DCSIMG

MPs in call to safeguard pit

Labour candidates Rosie Winterton, Ed Miliband and Caroline Flint, pictured celebrating winning the three Doncaster seats in the general election. Picture: Marie Caley D0821MC

Labour candidates Rosie Winterton, Ed Miliband and Caroline Flint, pictured celebrating winning the three Doncaster seats in the general election. Picture: Marie Caley D0821MC

DONCASTER’S MPs have demanded action to secure the future of Hatfield Colliery - after the Government’s decision to drop a green power plant plan for the site.

Ed Miliband, Caroline Flint and Rosie Winterton have held an urgent meeting with Secretary of State for Energy Ed Davey to seek answers about why the project by 2Co Energy to build a carbon capture plant was dropped.

Doncaster North MP Mr Miliband said: “We demanded the meeting because carbon capture and storage is a major energy technology of the future, in this case next to one of the few remaining productive collieries in South Yorkshire.

“The Government appears determined that the Don Valley Power Project will not get its support – so it is essential that they offer a strategy for Hatfield to help to secure jobs and encourage new businesses to locate at the site.

“I’m determined that Hatfield can have a future and remain hopeful that CCS can still bring benefits to South Yorkshire. This issue is about jobs and growth.”

The plan was left off a list of projects for £1 billion of Government cash earlier this year.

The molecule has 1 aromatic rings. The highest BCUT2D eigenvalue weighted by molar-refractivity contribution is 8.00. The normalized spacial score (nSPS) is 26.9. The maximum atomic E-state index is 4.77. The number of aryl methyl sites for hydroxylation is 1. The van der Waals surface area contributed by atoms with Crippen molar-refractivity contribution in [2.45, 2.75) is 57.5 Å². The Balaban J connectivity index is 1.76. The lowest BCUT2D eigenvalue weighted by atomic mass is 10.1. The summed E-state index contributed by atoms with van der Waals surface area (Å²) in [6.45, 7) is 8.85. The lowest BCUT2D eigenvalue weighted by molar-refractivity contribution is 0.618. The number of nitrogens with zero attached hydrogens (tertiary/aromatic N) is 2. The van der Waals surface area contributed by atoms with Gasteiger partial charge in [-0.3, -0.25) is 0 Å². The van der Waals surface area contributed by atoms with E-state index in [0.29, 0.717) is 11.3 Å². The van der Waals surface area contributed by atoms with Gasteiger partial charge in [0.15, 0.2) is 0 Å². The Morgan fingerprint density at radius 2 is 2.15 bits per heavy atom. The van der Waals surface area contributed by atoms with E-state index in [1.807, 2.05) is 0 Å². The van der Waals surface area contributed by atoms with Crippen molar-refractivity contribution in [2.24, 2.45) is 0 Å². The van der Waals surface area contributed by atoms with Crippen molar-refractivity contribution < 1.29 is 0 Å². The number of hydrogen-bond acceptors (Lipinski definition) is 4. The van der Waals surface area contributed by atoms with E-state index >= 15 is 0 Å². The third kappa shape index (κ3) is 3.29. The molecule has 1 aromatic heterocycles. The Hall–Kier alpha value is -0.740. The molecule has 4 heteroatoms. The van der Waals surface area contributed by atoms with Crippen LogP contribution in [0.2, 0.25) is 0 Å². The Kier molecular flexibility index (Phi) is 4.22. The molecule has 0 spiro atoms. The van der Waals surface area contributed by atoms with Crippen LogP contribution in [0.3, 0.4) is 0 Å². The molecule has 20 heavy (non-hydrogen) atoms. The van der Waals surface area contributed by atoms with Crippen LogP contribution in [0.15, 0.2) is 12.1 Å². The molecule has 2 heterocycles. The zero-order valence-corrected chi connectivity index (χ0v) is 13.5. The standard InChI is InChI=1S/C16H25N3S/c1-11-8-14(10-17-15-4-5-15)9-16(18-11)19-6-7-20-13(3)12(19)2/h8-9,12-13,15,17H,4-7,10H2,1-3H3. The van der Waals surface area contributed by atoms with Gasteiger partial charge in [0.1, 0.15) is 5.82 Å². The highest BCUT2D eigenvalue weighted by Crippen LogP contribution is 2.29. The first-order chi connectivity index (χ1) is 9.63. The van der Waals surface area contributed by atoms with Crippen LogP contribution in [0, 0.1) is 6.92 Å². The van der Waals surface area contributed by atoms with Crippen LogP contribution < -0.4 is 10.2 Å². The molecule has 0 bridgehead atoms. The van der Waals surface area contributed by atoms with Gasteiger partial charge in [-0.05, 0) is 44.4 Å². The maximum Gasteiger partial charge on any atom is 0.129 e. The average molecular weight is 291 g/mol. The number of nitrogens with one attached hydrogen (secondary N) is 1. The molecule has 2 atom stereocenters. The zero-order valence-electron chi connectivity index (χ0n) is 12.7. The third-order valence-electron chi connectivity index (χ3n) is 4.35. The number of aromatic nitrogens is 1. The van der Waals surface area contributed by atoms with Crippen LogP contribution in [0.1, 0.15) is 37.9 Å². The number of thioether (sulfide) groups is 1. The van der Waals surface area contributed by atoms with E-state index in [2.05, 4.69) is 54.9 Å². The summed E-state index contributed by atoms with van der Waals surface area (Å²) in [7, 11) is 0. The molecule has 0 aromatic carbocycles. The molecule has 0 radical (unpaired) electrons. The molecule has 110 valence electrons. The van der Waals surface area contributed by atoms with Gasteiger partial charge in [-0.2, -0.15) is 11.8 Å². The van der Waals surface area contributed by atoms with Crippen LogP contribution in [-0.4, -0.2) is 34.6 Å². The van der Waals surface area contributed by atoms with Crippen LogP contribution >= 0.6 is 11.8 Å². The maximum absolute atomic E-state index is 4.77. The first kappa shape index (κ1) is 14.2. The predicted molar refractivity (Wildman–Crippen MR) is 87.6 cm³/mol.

Don Valley MP Caroline Flint said: “When the Government announced the shortlist, they said ‘the decision was made on deliverability, affordability, and value for the taxpayer’.

“We hotly disputed the suggestion that the Doncaster project was less deliverable than other projects.

“The evidence suggests that it was ahead in preparing detailed designs.”

Doncaster Central MP Rosie Winterton added: “We believe Britain can be a world leader in carbon capture and storage and here was a project that would remove up to five million tonnes of Co2 per year and invest £5 billion in the UK’s energy infrastructure.

“The project had reached an advanced stage of design and would be up and running within five years. We do not want to see this expertise or technology cast aside by the government.”

The MPs told Mr Davey that the scheme was ranked number one by the EU in its assessment of CCS projects, which involve removing carbon dioxide and pumping it into disused oil wells under the North Sea.

Earlier this year, Lewis Gillies, chief executive of 2Co Energy, described his firm’s omission as ‘truly disappointing news’.

 

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